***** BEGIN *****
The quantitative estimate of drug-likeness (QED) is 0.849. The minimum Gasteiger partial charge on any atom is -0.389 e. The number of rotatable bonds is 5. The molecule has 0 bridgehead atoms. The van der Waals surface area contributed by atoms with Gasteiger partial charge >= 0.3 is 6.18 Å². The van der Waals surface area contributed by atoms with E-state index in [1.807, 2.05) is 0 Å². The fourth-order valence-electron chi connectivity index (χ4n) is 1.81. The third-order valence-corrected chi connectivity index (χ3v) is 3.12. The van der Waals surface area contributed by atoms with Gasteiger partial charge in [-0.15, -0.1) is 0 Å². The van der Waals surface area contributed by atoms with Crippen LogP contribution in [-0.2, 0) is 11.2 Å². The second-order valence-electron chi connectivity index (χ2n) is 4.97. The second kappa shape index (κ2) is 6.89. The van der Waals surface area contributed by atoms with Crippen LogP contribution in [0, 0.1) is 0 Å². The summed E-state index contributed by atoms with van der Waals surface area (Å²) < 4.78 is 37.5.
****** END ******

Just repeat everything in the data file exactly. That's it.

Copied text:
The quantitative estimate of drug-likeness (QED) is 0.849. The minimum Gasteiger partial charge on any atom is -0.389 e. The number of rotatable bonds is 5. The molecule has 0 bridgehead atoms. The van der Waals surface area contributed by atoms with Gasteiger partial charge >= 0.3 is 6.18 Å². The van der Waals surface area contributed by atoms with E-state index in [1.807, 2.05) is 0 Å². The fourth-order valence-electron chi connectivity index (χ4n) is 1.81. The third-order valence-corrected chi connectivity index (χ3v) is 3.12. The van der Waals surface area contributed by atoms with Gasteiger partial charge in [-0.15, -0.1) is 0 Å². The van der Waals surface area contributed by atoms with Crippen LogP contribution in [-0.2, 0) is 11.2 Å². The second-order valence-electron chi connectivity index (χ2n) is 4.97. The second kappa shape index (κ2) is 6.89. The van der Waals surface area contributed by atoms with Crippen LogP contribution in [0, 0.1) is 0 Å². The summed E-state index contributed by atoms with van der Waals surface area (Å²) < 4.78 is 37.5.